CAMDEN, Conn. — A blockbuster study conducted by Quinnipiac University found that on average, 10 out of 10 American doctors unilaterally believe that being paid to shill for prescription drugs is monetarily awesome.
“I took the Hippocratic Oath to help any and all people in need of medical treatment, and I intend to mostly honor it. But at the same time, I don’t believe there’s anything wrong with recommending a litany of medications to all of my patients to ‘cure’ even the most frivolous of ailments if I get a weekly direct deposit from Johnson & Johnson,” said Dr. Seth Johnson. “If the pharmaceutical lobby throws money at politicians every day, then can’t I get in on the action? I mean sure, most of my patients don’t really need this shit and it’s likely wreaking havoc on their bodies as we speak, but I was able to straight up buy my Land Rover with cash. Even trade-off.”
Americans across the country have noticed even routine checkups have felt more like advertisements for various pills.
“Being in my 40s, I’ve seen lots of specialists as my body is starting to show its wear and tear. But from the cardiologists to the urologists it feels like I’m constantly stuck in hour-long pill-pushing seminars. Yesterday my podiatrist wanted to write me a prescription for Viagra! Just give me the orthopedic insoles and shut the fuck up,” said Brian Feller. “Half the medicines they want to give me are still in the experimental stage, which I’m sure will cause side effects quelled by more pills. They must be making bank, because every subsequent visit my doctors have more gold chains and plastic surgery.”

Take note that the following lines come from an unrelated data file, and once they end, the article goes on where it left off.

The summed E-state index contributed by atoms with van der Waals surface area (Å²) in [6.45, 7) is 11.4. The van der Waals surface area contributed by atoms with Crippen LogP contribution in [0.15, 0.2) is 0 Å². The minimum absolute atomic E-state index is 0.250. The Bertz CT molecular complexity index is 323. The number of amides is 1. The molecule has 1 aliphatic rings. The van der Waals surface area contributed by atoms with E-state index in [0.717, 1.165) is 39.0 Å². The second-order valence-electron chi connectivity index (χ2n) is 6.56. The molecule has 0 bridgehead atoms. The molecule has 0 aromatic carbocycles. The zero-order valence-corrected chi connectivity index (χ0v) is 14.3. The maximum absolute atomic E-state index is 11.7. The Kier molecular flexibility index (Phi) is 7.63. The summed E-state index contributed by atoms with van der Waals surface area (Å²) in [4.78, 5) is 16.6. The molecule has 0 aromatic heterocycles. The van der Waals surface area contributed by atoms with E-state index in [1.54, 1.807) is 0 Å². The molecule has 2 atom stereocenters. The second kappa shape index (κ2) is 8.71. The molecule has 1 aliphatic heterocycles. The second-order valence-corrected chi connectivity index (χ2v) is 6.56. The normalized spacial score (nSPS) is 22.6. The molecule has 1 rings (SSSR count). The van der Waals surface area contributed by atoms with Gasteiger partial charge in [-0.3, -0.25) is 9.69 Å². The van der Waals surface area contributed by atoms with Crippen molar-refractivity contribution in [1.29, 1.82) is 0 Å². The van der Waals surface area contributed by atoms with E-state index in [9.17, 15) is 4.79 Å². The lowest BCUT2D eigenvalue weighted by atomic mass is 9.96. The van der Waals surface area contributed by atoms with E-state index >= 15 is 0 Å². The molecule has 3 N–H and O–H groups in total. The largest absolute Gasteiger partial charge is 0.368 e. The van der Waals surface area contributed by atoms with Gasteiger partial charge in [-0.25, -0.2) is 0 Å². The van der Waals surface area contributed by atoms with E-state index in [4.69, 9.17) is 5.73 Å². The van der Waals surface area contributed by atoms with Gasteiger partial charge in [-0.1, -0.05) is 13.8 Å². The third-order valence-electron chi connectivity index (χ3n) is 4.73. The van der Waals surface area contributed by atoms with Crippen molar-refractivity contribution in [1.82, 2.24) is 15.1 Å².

While many see the moral complications of doctors writing unnecessary prescriptions for personal gain, the FDA noted that it is technically legal.
“Every medical professional is within their rights to do what they think is best for their patients and more importantly for themselves, even if that means shamelessly promoting pills like a celebrity spokesperson. This is just how the healthcare system works in our country and there’s probably nothing we as the government can do about it,” said FDA official Claire Lawrence. “And for what it’s worth, our oversight and approval of drugs is based solely on what research the pharmaceutical companies tell us, and this usually requires luxurious but completely unrelated beach vacations prior to authorization.”
As of press time, a follow-up study also concluded that 10 out of 10 doctors agreed that “copays are for pussies and that the best care only comes from paying out of pocket.”